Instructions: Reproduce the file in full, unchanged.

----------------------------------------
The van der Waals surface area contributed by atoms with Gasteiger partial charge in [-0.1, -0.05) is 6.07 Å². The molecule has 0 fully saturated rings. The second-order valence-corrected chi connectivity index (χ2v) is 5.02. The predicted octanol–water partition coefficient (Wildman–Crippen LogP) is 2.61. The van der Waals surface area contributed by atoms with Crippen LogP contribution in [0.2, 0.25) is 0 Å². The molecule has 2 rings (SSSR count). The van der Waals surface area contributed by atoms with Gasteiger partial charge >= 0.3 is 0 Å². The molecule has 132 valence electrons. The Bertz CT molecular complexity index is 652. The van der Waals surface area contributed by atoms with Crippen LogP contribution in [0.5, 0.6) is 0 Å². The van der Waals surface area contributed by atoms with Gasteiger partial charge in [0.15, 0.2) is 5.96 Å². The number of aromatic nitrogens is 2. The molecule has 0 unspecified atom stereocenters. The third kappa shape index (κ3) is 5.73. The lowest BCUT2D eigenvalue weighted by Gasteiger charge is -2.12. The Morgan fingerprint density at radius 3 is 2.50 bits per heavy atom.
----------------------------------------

The van der Waals surface area contributed by atoms with Gasteiger partial charge in [-0.1, -0.05) is 6.07 Å². The molecule has 0 fully saturated rings. The second-order valence-corrected chi connectivity index (χ2v) is 5.02. The predicted octanol–water partition coefficient (Wildman–Crippen LogP) is 2.61. The van der Waals surface area contributed by atoms with Crippen LogP contribution in [0.2, 0.25) is 0 Å². The molecule has 2 rings (SSSR count). The van der Waals surface area contributed by atoms with Gasteiger partial charge >= 0.3 is 0 Å². The molecule has 132 valence electrons. The Bertz CT molecular complexity index is 652. The van der Waals surface area contributed by atoms with Crippen LogP contribution in [0.5, 0.6) is 0 Å². The van der Waals surface area contributed by atoms with Gasteiger partial charge in [0.15, 0.2) is 5.96 Å². The number of aromatic nitrogens is 2. The molecule has 0 unspecified atom stereocenters. The third kappa shape index (κ3) is 5.73. The lowest BCUT2D eigenvalue weighted by Gasteiger charge is -2.12. The Morgan fingerprint density at radius 3 is 2.50 bits per heavy atom.